In my prayer-time, I try to remember commonplace happenings, and then be ready for the wind of the Spirit to blow aside the veil. It’s not easy. I’m usually too busy with pitiful attempts to get God’s attention about some problem or need. But sometimes I get quiet enough to hear something coming through my own experiences, a word to me that may, for all I know, be the Word.
The preacher’s first task is to sink one side of the bridge deeply into the soil of God, the Word of God. But the bridge-building isn’t completed until the other end of the bridge has been sunk deeply into the soil of humanity, the world of God.
Humanity’s Side of the Chasm
1. Listening to people. Exegeting Scripture isn’t enough; a preacher must also exegete human life. The people who often seem to drain our emotions and distract our thinking are, in fact, an important resource for preaching. We must know those to whom we preach, not in the way a salesman knows a client well enough to make a sale, but rather the way a husband knows his wife with a participatory knowledge that transforms him as much as it transforms her. A preacher’s knowledge must not be simply utilitarian, for that leads to manipulation; it must be incarnational, for that leads to transformation.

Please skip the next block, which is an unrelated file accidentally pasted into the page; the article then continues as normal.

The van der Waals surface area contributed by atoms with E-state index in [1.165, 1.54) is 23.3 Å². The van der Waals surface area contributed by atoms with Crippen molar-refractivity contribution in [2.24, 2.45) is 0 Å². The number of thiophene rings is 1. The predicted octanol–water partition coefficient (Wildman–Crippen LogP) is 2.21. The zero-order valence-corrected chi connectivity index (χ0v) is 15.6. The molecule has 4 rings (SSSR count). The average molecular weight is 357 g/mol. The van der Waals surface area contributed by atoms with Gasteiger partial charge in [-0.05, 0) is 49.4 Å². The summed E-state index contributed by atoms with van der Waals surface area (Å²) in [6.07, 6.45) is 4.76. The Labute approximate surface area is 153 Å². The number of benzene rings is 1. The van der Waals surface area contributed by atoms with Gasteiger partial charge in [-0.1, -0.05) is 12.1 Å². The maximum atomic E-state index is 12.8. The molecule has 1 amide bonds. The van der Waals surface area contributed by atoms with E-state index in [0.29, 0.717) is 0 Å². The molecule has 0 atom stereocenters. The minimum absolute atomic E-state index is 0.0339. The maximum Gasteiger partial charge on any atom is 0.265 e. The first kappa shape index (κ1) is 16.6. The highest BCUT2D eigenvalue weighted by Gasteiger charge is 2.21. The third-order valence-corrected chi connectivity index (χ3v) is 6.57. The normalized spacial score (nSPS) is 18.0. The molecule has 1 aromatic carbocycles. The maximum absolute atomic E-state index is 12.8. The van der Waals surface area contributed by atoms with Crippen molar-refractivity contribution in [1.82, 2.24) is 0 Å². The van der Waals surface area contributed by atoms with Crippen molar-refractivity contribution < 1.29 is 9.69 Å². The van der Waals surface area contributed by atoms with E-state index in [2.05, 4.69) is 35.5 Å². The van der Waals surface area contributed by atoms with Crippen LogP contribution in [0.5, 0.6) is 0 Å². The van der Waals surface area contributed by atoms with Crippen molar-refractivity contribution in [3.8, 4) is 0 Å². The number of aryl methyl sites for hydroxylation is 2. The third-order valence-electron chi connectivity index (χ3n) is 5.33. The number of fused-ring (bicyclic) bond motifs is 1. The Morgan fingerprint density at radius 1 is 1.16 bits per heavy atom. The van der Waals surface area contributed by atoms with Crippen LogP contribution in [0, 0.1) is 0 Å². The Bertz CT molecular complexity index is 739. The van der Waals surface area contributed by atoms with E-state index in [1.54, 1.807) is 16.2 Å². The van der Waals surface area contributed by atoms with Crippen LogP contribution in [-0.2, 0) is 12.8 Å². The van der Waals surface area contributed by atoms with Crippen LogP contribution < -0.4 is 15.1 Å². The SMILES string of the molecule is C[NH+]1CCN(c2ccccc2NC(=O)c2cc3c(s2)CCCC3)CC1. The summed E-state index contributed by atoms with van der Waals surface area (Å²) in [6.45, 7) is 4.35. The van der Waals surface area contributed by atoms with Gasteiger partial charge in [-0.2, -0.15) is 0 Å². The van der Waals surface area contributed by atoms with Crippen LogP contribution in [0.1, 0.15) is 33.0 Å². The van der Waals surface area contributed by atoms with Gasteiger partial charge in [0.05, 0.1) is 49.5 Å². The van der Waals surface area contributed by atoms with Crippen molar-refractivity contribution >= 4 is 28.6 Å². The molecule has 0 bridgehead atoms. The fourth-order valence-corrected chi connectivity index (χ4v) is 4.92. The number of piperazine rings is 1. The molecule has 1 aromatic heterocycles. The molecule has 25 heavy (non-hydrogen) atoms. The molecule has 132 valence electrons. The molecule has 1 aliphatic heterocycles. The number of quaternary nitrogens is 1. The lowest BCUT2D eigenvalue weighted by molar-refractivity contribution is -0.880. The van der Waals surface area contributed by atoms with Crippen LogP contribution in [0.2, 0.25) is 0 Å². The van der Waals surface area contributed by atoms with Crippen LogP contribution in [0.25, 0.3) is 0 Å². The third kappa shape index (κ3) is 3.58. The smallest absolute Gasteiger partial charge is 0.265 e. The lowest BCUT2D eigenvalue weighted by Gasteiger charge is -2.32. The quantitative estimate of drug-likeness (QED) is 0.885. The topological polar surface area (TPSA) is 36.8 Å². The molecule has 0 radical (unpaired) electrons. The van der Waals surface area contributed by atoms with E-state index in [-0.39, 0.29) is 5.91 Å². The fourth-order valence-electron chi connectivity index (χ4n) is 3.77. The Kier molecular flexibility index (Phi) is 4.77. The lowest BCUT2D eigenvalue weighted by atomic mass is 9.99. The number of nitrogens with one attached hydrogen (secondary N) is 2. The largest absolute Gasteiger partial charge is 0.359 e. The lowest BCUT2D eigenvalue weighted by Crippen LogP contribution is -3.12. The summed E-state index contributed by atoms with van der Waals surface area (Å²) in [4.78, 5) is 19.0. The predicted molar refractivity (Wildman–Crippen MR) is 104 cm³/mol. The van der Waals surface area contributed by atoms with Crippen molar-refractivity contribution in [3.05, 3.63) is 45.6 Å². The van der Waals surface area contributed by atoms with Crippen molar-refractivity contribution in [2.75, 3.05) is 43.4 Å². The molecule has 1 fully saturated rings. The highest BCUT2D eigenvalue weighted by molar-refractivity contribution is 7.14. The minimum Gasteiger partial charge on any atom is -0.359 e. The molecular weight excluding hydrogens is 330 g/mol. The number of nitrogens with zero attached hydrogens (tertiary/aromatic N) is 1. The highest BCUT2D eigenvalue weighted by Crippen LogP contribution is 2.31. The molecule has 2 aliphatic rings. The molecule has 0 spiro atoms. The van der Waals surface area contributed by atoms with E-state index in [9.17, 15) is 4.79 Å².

The only way to know people — really know them — is to listen to them. Whenever I’m quiet long enough to try this, I feel like a kindergartner trying to learn calculus. Oh, it’s not hard to appear as though I’m listening; even when I’m bored silly and wishing the person would stop talking so I can tell her what she needs to know — even then I can fake a wonderful pastoral concern. The nod, the smile, the probing question.
Yet appearing interested isn’t the same as being interested. When I’m really listening I don’t feel like a wonderful counselor; I often find myself with nothing much to say (I haven’t been composing pithy comments in my head). But that person’s questions and hurts linger long after the conversation. And I try to remember them as I plan my preaching.